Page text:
In a way, this short was always begging to be written. Devan has a very specific view of not just his family, but his father in particular. To be honest, as much as I love Devan (you all know that very well by now), I’ve never been convinced that his perception of his father is entirely accurate or fair. I mean, that seems normal to me, because past event and our feelings get in the way of viewing them with real accuracy. We perceive things through the lens of our experiences and emotions regarding those involved. It just makes me suspect how Cray comes across, as it’s entirely from Devan’s point of view.

So I’m kind of looking forward to this. The hard part will be building something to fit within the 3,000-word limit, because there’s so much history and emotion between Devan and his father. It’s going to be a challenge in many respects to resist the urge to put more into this than it needs, even though I’m setting it much earlier in Devan’s life than the novels, or even the novella and short stories. Devan in his early teens… It’ll be interesting to see how that’s going to turn out.

And yes, for those wondering, I am working on the outline for From Heights We Fall. I just can’t outline all day long. I’ve found I get cranky and end up with a lot of empty time anyway. I might as well work on this too. 🙂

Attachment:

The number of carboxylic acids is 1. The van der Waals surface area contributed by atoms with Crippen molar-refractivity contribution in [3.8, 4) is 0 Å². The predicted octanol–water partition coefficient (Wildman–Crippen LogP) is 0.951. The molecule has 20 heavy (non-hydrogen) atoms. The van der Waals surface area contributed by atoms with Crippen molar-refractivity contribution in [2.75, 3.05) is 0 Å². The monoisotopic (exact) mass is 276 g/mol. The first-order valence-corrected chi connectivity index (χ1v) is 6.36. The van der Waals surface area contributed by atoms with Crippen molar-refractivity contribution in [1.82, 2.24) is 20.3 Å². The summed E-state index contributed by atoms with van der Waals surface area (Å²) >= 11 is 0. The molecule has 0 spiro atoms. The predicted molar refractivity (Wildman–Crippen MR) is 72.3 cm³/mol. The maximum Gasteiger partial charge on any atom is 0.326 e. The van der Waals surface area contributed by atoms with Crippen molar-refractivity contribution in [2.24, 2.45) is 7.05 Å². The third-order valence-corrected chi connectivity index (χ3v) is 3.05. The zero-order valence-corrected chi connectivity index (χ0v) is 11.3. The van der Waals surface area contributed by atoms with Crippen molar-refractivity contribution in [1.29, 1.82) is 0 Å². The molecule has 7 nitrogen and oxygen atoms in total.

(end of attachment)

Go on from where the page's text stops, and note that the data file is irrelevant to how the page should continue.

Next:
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About Julie

I'm a writer and photographer. I always have something with me to take notes for ideas or writing projects I'm thinking about or have on the go. I also like to go around with my camera and take pictures of anything that strikes me as beautiful or evocative. I'm perpetually working on one story or another, while waiting for enough distance to judge the last one (or more). I'm always working on several projects at once, developing the next book, even as I'm editing the last. Beyond that, there's always plenty of scraps and twists of ideas rolling around in my head, eventually turning themselves into full blown stories.